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Right now I am sending emails using the php mail() function. I am setting the From: header to an address corresponding to the hostname and also reverse-dns of the server sending the email like this:

$header = 'From: Foo <www-data@my-hostname-and-reverse-dns.com>' . "\r\n" .
    'Reply-To: bar@mydomain-but-not-my-hostname.com' ;
$x = mail($to,$subject,$body,$header);

This works fine so var, every email gets through with all providers I tested.

The hostname is just something long and generic from my isp that supplies the root server.

I know that I can have the From: -header corresponding to my domain if I change the hostname (either system or in sendmail) and set up reverse dns accordintly.

However hostname to the same domain as a website runs on can cause problems in apache (like delivering the default vhost and not the domain specific).

I know that this all can be handled, however I would like not to have to manage mailserver and so on and thoughta bout using Amazon Simple Email Service

I set it up and everything, but emails keep getting marked as spam by Gmail.

I was surprised, because the reverse dns and spf policies correspond to the envelope adresses. However gmail seems to particuarly strict when evaulating the From: -header.

So I added SPF and SenderID records to my DNS

(I read up on that and added them using a wizard tool, from my understanding they should be correct. maby i have an error in here?)

This is an example of an email sent by amazon

And this is the output of dig -t txt mydomain.com

;; ANSWER SECTION:
mydomain.com.       1800    IN  TXT "spf2.0/pra include:amazonses.com include:_spf.google.com  ip4:1.2.3.4 ?all"
mydomain.com.       1800    IN  TXT "v=spf1 include:amazonses.com include:_spf.google.com ip4:1.2.3.4 ?all"

I already allowed several dails for changes to propagate, but gmail still keeps marking my emails as spam.

So lets sum it up:

  • The From: -header tld does not correspond with the envelope domain, but the envelope domain does correspond with reverse dns and hostname of sending server (this is all amazon).

  • There are SPF and SenderId records set up that correspond to the From: -header.

  • Gmail keeps marking mail as spam.

Can anyone point me in the right direction?

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1  
"bla" as subject and content of "sers"? You might just be hitting a wall content-wise. –  ceejayoz Apr 19 '12 at 16:53
    
ok... that might actually be the case! thx +1 –  The Shurrican Apr 19 '12 at 16:56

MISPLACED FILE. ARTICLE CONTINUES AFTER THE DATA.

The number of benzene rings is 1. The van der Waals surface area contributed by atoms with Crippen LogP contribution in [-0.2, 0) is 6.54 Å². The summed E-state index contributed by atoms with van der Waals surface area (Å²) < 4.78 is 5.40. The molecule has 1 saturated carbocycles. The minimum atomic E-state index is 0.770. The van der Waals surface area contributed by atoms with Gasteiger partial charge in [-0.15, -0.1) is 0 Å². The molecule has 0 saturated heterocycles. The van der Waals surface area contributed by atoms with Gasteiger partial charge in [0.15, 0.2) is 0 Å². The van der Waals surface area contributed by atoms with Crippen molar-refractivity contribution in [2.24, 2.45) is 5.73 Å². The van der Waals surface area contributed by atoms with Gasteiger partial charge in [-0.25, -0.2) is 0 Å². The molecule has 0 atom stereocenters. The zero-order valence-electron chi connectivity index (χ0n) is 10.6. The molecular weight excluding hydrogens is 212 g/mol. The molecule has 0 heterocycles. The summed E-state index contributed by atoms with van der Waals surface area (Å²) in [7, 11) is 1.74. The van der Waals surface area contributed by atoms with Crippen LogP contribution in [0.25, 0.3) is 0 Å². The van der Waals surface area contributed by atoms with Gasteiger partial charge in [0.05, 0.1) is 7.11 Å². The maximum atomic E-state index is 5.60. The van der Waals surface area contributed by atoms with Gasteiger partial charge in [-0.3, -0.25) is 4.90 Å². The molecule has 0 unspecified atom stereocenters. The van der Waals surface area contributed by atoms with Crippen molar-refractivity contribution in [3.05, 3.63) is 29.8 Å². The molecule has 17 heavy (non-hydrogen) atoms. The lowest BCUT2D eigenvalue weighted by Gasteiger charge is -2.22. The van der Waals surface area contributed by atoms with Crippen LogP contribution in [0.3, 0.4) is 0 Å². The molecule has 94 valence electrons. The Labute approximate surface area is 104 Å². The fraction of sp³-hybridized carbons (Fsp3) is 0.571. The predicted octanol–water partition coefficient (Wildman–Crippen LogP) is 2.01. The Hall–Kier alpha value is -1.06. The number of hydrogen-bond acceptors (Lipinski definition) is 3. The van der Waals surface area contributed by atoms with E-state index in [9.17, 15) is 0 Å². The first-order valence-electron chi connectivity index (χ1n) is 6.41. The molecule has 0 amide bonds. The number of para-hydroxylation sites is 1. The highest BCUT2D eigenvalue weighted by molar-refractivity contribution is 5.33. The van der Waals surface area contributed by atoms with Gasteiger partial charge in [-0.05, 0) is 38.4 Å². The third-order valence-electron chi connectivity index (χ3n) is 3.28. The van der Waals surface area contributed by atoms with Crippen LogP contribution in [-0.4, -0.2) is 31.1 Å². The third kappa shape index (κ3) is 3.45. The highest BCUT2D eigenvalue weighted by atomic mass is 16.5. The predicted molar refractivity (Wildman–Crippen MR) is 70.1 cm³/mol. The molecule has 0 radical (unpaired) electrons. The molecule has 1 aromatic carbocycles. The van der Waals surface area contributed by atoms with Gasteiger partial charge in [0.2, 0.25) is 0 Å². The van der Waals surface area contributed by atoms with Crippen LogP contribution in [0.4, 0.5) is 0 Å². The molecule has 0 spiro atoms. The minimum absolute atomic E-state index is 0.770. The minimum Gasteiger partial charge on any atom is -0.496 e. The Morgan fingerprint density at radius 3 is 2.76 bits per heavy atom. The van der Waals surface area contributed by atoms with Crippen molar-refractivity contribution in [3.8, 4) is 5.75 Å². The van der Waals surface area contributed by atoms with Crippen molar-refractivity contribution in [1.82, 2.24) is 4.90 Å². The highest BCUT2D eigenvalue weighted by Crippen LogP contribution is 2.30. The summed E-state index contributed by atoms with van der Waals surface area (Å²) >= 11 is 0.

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3 Answers

Well, I don't know about anyone else, but Amazon's SES is in my spam filters as a persistent and unrepentent source of spam, and the service does nothing to help me to identify which users of the service are legit and which ones aren't. Not saying that's why gmail's calling a spade a spade, but it probably isn't helping.

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thanks, +1. maby it is just due to the simple fact. or maby a specific amazon server that is used for my emaisl is on a spam list... well such things would be precisely the reason why in wanted to go for that service in the first place, but seems like that was a dead end. –  The Shurrican Apr 19 '12 at 16:33
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SPF records aren't the only factor that is used when determining a message is spam. Gmail for example looks at DomainKeys / DKIM. See http://mailchimp.com/about/authentication/ for more information on the different email services and the different authentication techniques they use.

Looking at the headers in your email, SPF passed fine.

So you may want to look at implementing DomainKeys / DKIM for your emails. In Gmail, this would show a "Signed by" line in the details of the header.

Further to that, the content of the email also would have an impact. Doesn't matter whether Gmail believes the email is a genuine email, it may still flag your email as spam based on user feedback, content and other factors.

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thanks, +1. i will implement dkim –  The Shurrican Apr 20 '12 at 12:27
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I have found all email originating from Amazon's EC2 IP ranges to be weighted heavily as Spam by most recipients, even with Reverse DNS and other anti-spam settings. I relay through external servers for anything important because of this. It is a major drawback to AWS.

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SES e-mails don't come from the EC2 IP range. EC2 IPs being blacklisted is one of the main reasons Amazon has the SES service. –  ceejayoz Apr 19 '12 at 17:30
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